Road To Secret Empire: Prepare for whiplash because we're going to go through some serious twists.
How will EPA's new carbon standards impact midterms? Political price for Democrats? The Obama administration took aim at the coal industry on Monday by mandating a 30 percent cut in carbon emissions at fossil fuel-burning power plants by -- despite claims the regulation will cost nearly a quarter-million jobs a year and force plants across the country to close.
The controversial regulation, which some lawmakers already are trying to block, is one of the most sweeping efforts to tackle global warming by this or any other administration.
The page planexpected to be finalized next year, is a centerpiece of President Obama's climate change agenda, and a step that the administration hopes will get other countries to act when negotiations on a new international treaty resume next year. While the proposed regulation drew praise from environmental groups, the coal industry and coal-state lawmakers were immediately wary.
Democratic West Virginia Rep. Nick Rahall announced he would introduce legislation, along with Rep. Bill Bissett, president of the Kentucky Coal Association, said he's "certain that it will be very bad news for states like Kentucky who mine and use coal to create electricity.
McConnell's general election opponent, Democrat Alison Lundergan Grimes, also spoke out against the plan.
The draft regulation sidesteps Congress, where Obama's Democratic allies have failed to pass a so-called "cap-and-trade" plan to limit such emissions.
Under the plan, carbon emissions would be reduced 30 percent bycompared with levels. The proposal sets off a complex regulatory process in which the 50 states will each determine how to meet customized targets set by the EPA. States could have until to submit a plan to cut power plant pollution, and if they join with other states to tackle the problem, according to the EPA's proposal.
EPA data shows that the nation's power plants have reduced carbon dioxide emissions by nearly 13 percent since But with coal-fired power plants already beleaguered by cheap natural gas prices and other environmental regulations, experts said reaching the targets won't be easy.
The EPA is expected to offer a range of options to states to meet targets that will be based on where they get their electricity and how much carbon dioxide they emit in the process.
While some states will be allowed to emit more and others less, overall the reduction will be 30 percent nationwide. The options include making power plants more efficient, reducing the frequency at which coal-fired power plants supply power to the grid, and investing in more renewable, low-carbon sources of energy.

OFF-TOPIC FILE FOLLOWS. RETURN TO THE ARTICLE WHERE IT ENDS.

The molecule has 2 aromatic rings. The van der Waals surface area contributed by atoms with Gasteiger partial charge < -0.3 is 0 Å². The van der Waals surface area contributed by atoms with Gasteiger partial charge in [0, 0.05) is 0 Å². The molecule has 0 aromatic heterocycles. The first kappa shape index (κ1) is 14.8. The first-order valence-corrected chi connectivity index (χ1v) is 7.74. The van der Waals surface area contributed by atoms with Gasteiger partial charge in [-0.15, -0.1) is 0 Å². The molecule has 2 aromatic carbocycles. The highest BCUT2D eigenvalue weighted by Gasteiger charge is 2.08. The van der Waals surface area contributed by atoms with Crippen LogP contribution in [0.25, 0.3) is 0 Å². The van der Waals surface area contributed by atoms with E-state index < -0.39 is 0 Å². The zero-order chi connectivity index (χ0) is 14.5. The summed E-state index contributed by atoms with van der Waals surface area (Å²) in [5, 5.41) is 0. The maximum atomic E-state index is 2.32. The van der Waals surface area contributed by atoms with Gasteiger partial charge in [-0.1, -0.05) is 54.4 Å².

They also can set up pollution-trading markets as some states already have done to offer more flexibility in how plants cut emissions.
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If a state refuses to create a plan, the EPA can make its own. The Obama administration claimed the changes would produce jobs, cut electricity bills and save thousands of lives thanks to cleaner air. But critics disputed the estimates.
Chamber of Commerce has found that each year this regulation will killjobs and force energy rates to skyrocket, so it's no wonder President Obama is circumventing Congress to implement his latest job-killing regulation.
Chamber of Commerce argues that the rule will kill jobs and close power plants across the country. Without waiting to see what Obama proposes, governors in Kansas, Kentucky, Virginia and West Virginia have already signed laws directing their environmental agencies to develop their own carbon-emission plans.
Similar measures recently passed in Missouri and are pending in the Louisiana and Ohio legislatures. On Saturday, Obama tried to bolster public support for the new rule by arguing that carbon-dioxide emissions are a national health crisis -- beyond hurting the economy and causing global warming.
Many of the Democrats who are raising concerns represent coal-producing states and face tough reelection bids. Among them is West Virginia Democratic Rep.
Nick Rahall, whose state gets 96 percent of its power from coal. Rahall said Thursday that he didn't have specific details about the rule, but "from everything we know we can be sure of this: It will be bad for jobs.
The law has long been used to regulate pollutants like soot, mercury and lead, but has only recently been applied to greenhouse gases.
None," Obama said Saturday in his weekly radio and Internet address. But they can dump unlimited amounts of carbon pollution into the air. It's not smart, it's not safe, and it doesn't make sense.
The Associated Press contributed to this report.After earning FDA marketing approval for a controversial new drug, Here's Why AcelRx Pharmaceuticals Lost as Much as % Today A market cap .
A hearing challenging the government’s controversial benefit cap reduction enters its final day today. After a battle through the legal system, three lone parents are bringing a final challenge against the “brutal benefit cap” imposed on them by the Department for Work and Pensions.
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CAP·impact is a blog authored by the Capital Center for Law & Policy at the University of the Pacific, McGeorge School of Law.
Watch video · Voices It may be controversial to say it but it's true – lifting the immigration cap for the NHS is a bad idea. Studies show that doctors from abroad are more likely to be struck off and nurses.
The PM's plans to cap controversial standard tariffs are met with criticism and joy in equal measure as battle lines are drawn. , UK, Thursday 05 October